This story originally appeared on NJ Spotlight.
With his announcement last Friday, U.S. Sen. Cory Booker became the fourth New Jerseyan to run for president this century. Partly due to changing times, but also due to his uncommon style and message, Booker’s announcement was very different from those of the men who preceded him.
“I grew up knowing that the only way we can make change is when people come together,” the Democrat said when announcing his candidacy viawhich includes baby pictures, graffitied buildings and a Newark high school marching band. “In America, courage is contagious,” he said.
Most candidates, including the three New Jerseyans who have preceded Booker on the ballot since 2000 — former Gov. Chris Christie, former U.S. Sen. Bill Bradley and publisher Malcolm “Steve” Forbes Jr. — announce their plans in person in front of a crowd or, more recently, on television talk news shows.
The 49-year-old broke all conventions when he tweeted his candidacy to some 4.2 million followers. The tweet linked to the 2-minute 26-second video that is part biography, part inspiration and had 3.7 million views as of Saturday night. Booker followed up the 7:14 a.m. tweet with an appearance later Friday on the talk show The View. While many state legislative candidates won’t even list a home address on their filing papers, Booker finished the day with a nearly 30-minute press conference in front of his three-story house in Newark’s Central Ward.
Compare that to New Jersey’s other recent presidential candidates.
Christie, a Republican, announced his 2016 candidacy surrounded by his family, on June 20, 2015, on a platform in the gym of Livingston High School, from which he graduated in 1980. Bradley was more than two years out of the Senate in September 1999 and still living in Denville when he went back to his high school, in Crystal City, Missouri to announce his candidacy for the 2000 Democratic presidential nomination.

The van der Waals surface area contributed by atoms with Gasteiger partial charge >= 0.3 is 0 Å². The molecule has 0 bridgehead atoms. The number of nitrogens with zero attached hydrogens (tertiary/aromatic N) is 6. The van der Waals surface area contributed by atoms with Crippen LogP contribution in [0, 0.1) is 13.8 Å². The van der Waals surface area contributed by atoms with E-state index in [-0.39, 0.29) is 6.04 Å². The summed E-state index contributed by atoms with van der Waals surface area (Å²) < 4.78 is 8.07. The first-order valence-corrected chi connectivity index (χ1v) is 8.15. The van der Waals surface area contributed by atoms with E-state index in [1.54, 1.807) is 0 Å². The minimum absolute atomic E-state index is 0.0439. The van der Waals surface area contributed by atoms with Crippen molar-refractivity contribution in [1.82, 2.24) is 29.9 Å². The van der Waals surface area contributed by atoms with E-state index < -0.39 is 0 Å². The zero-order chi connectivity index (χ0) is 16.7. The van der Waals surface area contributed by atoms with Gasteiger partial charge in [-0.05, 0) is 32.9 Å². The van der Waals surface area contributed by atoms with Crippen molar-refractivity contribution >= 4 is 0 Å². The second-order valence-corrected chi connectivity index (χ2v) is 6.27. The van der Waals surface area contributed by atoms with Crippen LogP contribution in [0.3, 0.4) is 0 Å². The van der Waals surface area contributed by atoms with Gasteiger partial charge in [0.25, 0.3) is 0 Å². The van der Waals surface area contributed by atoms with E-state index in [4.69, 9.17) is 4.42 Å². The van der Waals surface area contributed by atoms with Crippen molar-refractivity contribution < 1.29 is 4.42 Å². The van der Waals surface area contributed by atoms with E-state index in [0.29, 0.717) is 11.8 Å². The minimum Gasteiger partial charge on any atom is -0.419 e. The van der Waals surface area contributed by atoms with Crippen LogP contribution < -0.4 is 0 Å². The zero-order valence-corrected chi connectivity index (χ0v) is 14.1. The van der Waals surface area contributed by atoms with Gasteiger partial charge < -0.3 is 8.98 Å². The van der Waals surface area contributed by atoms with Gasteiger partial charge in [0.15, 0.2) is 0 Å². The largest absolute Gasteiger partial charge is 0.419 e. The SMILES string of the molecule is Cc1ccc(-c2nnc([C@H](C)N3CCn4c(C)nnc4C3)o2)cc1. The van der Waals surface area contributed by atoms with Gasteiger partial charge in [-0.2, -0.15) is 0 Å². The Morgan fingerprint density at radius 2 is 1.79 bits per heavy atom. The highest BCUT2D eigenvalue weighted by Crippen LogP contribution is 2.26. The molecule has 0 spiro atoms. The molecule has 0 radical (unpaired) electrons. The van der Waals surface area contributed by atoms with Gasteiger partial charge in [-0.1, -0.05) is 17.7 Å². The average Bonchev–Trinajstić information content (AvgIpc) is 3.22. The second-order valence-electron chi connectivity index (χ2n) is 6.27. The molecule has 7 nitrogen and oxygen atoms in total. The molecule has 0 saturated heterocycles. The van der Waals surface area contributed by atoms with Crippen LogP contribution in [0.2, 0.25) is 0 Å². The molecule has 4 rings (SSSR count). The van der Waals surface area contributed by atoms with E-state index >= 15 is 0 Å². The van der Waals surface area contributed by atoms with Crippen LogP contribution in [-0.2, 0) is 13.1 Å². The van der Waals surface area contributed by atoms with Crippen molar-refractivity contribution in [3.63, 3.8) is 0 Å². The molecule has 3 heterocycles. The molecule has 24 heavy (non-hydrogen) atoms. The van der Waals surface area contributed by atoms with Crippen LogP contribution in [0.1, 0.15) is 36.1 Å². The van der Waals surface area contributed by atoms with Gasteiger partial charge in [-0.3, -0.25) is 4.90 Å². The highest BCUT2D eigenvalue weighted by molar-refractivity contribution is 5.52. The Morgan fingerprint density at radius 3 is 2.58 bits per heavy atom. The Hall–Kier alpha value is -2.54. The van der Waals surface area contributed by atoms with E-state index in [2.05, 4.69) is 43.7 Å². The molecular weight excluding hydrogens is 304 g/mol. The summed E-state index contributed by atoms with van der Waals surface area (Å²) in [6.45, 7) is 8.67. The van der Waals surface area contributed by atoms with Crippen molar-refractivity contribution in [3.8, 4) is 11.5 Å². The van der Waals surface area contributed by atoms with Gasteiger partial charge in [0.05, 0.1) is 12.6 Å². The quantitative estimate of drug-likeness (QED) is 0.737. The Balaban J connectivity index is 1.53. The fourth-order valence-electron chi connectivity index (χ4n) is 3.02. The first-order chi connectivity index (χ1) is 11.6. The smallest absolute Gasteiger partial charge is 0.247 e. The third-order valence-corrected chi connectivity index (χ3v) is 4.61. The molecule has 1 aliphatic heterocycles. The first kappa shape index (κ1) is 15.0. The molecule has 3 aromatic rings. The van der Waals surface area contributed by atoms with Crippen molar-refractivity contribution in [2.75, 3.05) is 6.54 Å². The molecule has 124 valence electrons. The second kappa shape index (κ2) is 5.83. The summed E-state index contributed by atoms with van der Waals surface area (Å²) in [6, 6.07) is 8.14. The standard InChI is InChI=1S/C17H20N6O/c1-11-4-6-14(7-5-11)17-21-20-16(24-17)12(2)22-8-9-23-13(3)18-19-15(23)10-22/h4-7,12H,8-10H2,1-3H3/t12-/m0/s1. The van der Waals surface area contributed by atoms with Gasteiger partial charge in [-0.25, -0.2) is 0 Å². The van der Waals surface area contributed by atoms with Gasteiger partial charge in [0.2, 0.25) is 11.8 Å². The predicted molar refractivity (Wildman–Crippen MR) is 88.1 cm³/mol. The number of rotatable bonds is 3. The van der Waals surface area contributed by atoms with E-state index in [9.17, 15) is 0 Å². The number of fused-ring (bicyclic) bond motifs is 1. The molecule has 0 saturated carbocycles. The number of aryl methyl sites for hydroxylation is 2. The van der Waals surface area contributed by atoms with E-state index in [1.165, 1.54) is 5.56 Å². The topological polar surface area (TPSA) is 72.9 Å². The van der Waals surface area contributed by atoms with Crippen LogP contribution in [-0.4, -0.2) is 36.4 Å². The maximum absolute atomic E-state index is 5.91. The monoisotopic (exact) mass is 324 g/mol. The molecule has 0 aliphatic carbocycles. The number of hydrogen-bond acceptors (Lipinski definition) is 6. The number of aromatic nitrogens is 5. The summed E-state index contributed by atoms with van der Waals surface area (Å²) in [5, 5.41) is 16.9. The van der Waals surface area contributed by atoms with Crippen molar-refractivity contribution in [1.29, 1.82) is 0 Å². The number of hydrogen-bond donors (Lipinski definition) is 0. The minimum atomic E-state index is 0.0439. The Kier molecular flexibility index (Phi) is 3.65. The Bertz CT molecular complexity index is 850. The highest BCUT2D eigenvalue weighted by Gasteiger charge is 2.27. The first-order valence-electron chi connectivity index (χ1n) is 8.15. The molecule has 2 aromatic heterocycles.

Forbes and Bradley
The announcement by Forbes, of Bedminster, was closer to Booker’s style. The Republican declared his candidacy online in March 1999, just a year after the birth of Google. Later the same day, he traveled to New Hampshire, which holds the first presidential primary, to make brief remarks before supporters and take reporters’ questions. This was Forbes’ second try; he ran unsuccessfully in 1996, as well.
American greatness and the American dream were common themes in all the candidates’ speeches to one extent or another. The details changed, in part because of current events at the time. The message and delivery differed greatly with the candidates’ personalities.
In the text of his remarks posted on his campaign website, Forbes — who was looking to succeed President Bill Clinton — said he was embarking on “a national crusade to restore Ronald Reagan’s vision of hope and prosperity for all Americans.” Forbes’s speech was highly critical of the Democrat’s policies and longer on specific pledges, emphasizing “a rebirth of freedom in America,” than on inspiration.
Bradley spent a lot of time talking about growing up in Missouri, his family, basketball and his “adopted state” of New Jersey. He spoke of reducing childhood poverty, giving more Americans health insurance, reducing the role of “big money in politics, and gun control. But Bradley’s remarks were far more thoughtful than those of Forbes and included some themes similar to those Booker discussed last Friday.
“We’re mighty and unstoppable when we all flow together,” Bradley said, after remarking that Americans were cynical about politics and the difficulty the parties were having in getting along. “I’m calling on us to renew faith in each other as neighbors … The leadership called for in this moment goes beyond the presidency and into every home and every heart.”